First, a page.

4 Love is patient; love is kind; love is not envious or boastful or arrogant 5 or rude. It does not insist on its own way; it is not irritable or resentful; 6 it does not rejoice in wrongdoing, but rejoices in the truth. 1 Corinthians 13 NRSV
4 Love never gives up. Love cares more for others than for self. Love doesn't want what it doesn't have. Love doesn't strut, Doesn't have a swelled head, 5 Doesn't force itself on others, Isn't always "me first," Doesn't fly off the handle, Doesn't keep score of the sins of others, 6 Doesn't revel when others grovel, Takes pleasure in the flowering of truth, 1 Corinthians 13 The MessageI have been spending the first part of this summer immersing myself in 1 Corinthians 13. The Love passage. So when last week began I was feeling a little like Rachel Dolezal the NAACP leader who couldn't answer the question of whether she was black. When you looked at her biological parents and saw white but she was organge. I can relate. I am one of the palest people you would ever meet. Peaches and cream describes my complexion. Yet internally I always had this identification with my mother's Native American ancestors. When I was little, we would visit my grandparents, and my grandfather would tell me stories. I spent all this time hearing him tell me the history, the myths, the stories he remembered. I can relate to Rachel Dolezal. I don't look Native. My mom only looks native if she has her tan on and is in Oklahoma. Genetically I don't even know what you would find. My grandmother claimed Cherokee, my Grandfather would say Cherokee and Crow. But I got all the English, Irish, and Scot genes. So my outside is white, blue-eyed, with reddish brown hair. But internally I felt more. I wanted to be more. I learned the myths, the stories and the real history of the Cherokee people. But to the world I am white. I was never discriminated against and could not make any claims to being other than white. As my mom tells the family history one her great uncles who was the head of the family decided a long time ago that the family which lived in the hills of Tennessee would be white and refused to sign the papers declaring our family as native a long time ago. But what my dad, a European Mayflower descendant, taught was love. When God looked at people, he looked at are hearts and minds and loved us. God didn't see color accept in the beauty found in the differences between us. God saw all of us as beloved, blessed children.
So my first remembered encounter with racism was when we moved from Wisconsin to Illinois when I was 7. We had moved into Pekin. I was playing with the girls who lived a few houses down from us and they pointed out the Klu Klux Clan meeting place. I know my little girl self was appalled and made a vow to never go down that street. I don't know what I said to the other girls whether I was quiet or actually spoke out and said something. I do know that it made me think about race. I learned how Pekin had policies to make sure all the black people lived somewhere else. They had to be in Peoria or East Peoria but were not allowed in our town. I know that I tended to speak my mind about prejudice and didn't usually tolerate it around me. So my next conscious memory of race in Illinois happened in high school. We lived in this small farming community where three little towns sent all their kids to school. So into my class a black family moved with a son. Within a week he was gone and the family had moved. I know I smiled and said hi to him, but we weren't in the same classes. I can only imagine how mean they were to him considering how mean my class was to me and I was just the white nerd outsider who didn't belong and wasn't wanted. Being black downstate in Illinois was hard.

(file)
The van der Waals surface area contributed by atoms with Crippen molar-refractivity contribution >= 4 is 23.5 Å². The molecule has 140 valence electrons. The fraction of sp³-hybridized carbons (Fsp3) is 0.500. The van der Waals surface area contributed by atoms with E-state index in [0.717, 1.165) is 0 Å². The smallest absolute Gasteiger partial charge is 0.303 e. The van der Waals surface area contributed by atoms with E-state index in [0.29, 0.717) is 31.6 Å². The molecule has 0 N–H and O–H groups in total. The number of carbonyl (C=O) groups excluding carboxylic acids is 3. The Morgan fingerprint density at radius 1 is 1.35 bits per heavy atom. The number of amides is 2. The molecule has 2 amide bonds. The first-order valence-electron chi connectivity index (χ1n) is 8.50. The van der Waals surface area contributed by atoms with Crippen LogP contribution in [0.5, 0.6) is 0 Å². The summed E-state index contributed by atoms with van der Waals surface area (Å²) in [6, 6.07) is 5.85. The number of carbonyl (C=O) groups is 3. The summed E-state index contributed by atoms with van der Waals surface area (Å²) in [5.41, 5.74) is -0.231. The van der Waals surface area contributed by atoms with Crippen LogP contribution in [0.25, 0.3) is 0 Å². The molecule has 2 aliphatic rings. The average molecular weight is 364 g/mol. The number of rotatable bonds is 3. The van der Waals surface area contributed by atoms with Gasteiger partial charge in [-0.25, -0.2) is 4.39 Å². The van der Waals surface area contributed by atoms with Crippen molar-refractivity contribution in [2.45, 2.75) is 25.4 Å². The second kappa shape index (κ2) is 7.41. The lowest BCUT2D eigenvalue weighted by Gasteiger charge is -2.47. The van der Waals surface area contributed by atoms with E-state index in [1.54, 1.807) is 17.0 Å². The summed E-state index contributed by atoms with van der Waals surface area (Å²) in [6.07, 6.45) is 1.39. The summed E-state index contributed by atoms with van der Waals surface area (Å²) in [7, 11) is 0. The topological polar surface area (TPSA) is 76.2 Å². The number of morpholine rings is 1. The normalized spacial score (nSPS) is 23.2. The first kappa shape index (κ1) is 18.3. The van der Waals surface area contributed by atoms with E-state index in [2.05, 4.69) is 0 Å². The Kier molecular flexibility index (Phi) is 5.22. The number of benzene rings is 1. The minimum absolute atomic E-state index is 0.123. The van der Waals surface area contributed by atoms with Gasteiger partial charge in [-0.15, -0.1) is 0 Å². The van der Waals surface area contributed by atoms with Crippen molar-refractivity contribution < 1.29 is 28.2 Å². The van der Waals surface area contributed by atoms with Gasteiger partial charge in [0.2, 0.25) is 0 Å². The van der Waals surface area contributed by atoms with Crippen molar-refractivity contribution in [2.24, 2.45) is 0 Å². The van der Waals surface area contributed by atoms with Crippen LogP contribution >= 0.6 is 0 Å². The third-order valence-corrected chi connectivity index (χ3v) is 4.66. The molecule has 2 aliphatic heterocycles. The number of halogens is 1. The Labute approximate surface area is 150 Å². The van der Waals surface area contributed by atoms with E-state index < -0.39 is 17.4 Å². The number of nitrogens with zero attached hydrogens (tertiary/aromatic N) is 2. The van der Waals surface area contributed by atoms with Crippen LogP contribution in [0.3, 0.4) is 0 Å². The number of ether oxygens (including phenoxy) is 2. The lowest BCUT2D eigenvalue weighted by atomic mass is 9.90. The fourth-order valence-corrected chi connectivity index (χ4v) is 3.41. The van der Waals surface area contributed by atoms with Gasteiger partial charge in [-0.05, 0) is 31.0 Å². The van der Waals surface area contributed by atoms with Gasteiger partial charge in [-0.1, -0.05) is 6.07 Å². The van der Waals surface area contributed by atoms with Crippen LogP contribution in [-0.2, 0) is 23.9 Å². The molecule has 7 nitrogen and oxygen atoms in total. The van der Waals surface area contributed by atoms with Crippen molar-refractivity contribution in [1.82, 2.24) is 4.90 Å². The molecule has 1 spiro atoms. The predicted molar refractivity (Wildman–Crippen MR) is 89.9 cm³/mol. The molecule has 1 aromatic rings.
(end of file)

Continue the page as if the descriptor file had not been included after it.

During my college years as part of my feminist studies classes and my study of social movements I spent a lot of time learning about race, class and gender in the US. I learned about my own privilege and how to speak from my space. I marched to end Apartheid in Chicago and worked to get Harold Washington elected mayor and to get Jessie Jackson as president. I was proud to be part of a denomination that hard a long history on fighting for justice. But my skin was still white, I was still lower middle class, and while female it wasn't until I became a pastor that sexism really impacted my life.
So when I had my facebook page explode this week with the murder of Nine Black Americans in a church at bible study, I wanted to cry - How Long , O Lord. How long will lives be taken because of the color of their skin. How long will it be acceptable to kill black bodies. How long will we let hate groups own guns. How long. When will black lives mater enough that we truly change, that we acknowledge our privilege or complicity in this violence.